Desert Operations reviewed
On 8 Feb, 2011
Pros: Simple interface, unusual concept, free
Cons: Dowdy graphics, glacially slow gameplay
Free-to-play MMOs vary from being truly free to being only a tiny sample to get new customers hooked. Desert Operations, a real-time strategy browser game, is one of the latter. The trouble with the free taste in this case is that it’s so unappealing, it won’t bring many players back for more.
You start as the ruler of a city-state on an island. Despite the “Desert” part of Desert Operations, your island is surprisingly woodsy. The name refers less to actual territory and more to the types of weaponry used during Operation Desert Storm in the early 1990s.
It’s appropriate that the game technology is decades old because the interface also looks like a relic of the nineties. You get a top-down view of your city that never rotates and only changes as you add ugly, blocky buildings to your realm. As dowdy as the user interface is, at least it’s simple to use. Graphics aren’t everything, especially in free-to-play games.
As with other city-builder and resource management games, you add buildings to improve your territory. At first you can only build what the game allows you to build, but eventually you’re able to raise military, production, and action buildings like universities. Universities allow access to the tech tree, so they’re a high priority.
Here’s where frustration sets in: you can only build one building at a time and each building takes hours to construct. In the case of a university, it’s a six-hour process. Waiting six hours just to see a major game element is unacceptable even in a free game. If you remember playing chess by mail and enjoy months-long games, this might be fine with you. But for most gamers, it’s hard to see the appeal in a game that denies you access to many of its features for days of gameplay.
The only way to shorten this construction time is to spend diamonds on it, and diamonds cost (you guessed it) real money. Trading cash for a bonus might be worth it in a more addictive game, but in Desert Operations, you’re just paying money not to be annoyed. The game designers apparently forgot that there’s a cheaper alternative to paying them not to annoy you, and that’s not to play the game.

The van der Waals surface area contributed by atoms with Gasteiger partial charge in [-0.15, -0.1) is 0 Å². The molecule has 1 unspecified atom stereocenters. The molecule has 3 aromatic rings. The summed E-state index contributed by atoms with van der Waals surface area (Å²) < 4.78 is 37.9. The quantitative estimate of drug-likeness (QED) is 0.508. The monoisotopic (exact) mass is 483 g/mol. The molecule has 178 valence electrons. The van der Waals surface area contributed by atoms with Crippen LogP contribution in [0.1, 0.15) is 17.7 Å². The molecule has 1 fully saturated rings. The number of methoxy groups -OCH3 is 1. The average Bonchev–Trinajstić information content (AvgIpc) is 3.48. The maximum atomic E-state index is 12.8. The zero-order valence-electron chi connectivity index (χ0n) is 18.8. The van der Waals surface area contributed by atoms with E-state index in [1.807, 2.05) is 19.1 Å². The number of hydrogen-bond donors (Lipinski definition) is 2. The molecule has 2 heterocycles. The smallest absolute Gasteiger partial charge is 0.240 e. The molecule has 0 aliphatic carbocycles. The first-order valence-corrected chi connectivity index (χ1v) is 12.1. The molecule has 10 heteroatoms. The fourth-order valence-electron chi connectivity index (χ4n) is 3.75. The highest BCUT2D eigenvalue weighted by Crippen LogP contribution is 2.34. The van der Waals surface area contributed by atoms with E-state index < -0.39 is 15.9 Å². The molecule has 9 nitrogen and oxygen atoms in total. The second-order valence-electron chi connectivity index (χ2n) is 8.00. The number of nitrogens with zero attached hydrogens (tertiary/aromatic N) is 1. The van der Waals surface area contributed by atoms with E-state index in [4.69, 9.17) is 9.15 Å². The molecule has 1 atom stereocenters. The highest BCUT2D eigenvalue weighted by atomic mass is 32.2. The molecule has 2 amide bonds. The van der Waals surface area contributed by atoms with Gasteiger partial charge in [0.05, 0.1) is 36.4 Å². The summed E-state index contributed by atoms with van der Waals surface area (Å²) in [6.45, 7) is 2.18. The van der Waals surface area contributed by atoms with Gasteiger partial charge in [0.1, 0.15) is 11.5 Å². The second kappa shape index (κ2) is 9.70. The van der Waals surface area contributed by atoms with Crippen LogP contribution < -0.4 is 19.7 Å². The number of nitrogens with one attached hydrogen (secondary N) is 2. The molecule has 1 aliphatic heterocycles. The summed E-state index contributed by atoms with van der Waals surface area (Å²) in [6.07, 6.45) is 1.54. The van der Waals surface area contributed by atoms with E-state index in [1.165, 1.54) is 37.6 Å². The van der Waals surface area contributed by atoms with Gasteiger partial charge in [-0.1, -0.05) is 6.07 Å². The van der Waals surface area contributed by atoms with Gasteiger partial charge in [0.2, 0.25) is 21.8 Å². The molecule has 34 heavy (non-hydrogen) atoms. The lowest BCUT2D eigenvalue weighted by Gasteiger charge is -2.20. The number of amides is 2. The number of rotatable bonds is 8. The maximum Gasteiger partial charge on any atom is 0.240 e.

Eventually you’ll fight a war. However, you won’t get attacked until you’ve earned at least 20,000 points. You can also initiate an attack, but as you have no army with which to attack, you’ll be waiting a few days to build your requisite barracks to train troops. If you fight and lose, you’ll find some or all of your headquarter city destroyed; that means more time or cash spent rebuilding.
There is a good game in Desert Operations somewhere, but only premium members get to enjoy it. A simple interface, helpful chat moderators, and appopriately martial music might be enough to make you stick out the long building times. There aren’t many browser based war games, let alone free-to-play RTS MMO war games, so the sheer novelty of Desert Ops makes it more appealing.
If you love real-time strategy gaming and don’t mind spending a fair chunk of time or money on an ostensibly free game, Desert Operations may be worth a try. If you’re patient enough to leave Desert Ops running in the background and just check in on it every day or so like watering a houseplant, you might also like this game. Otherwise, skip Desert Operations until it meets this century’s gaming standards.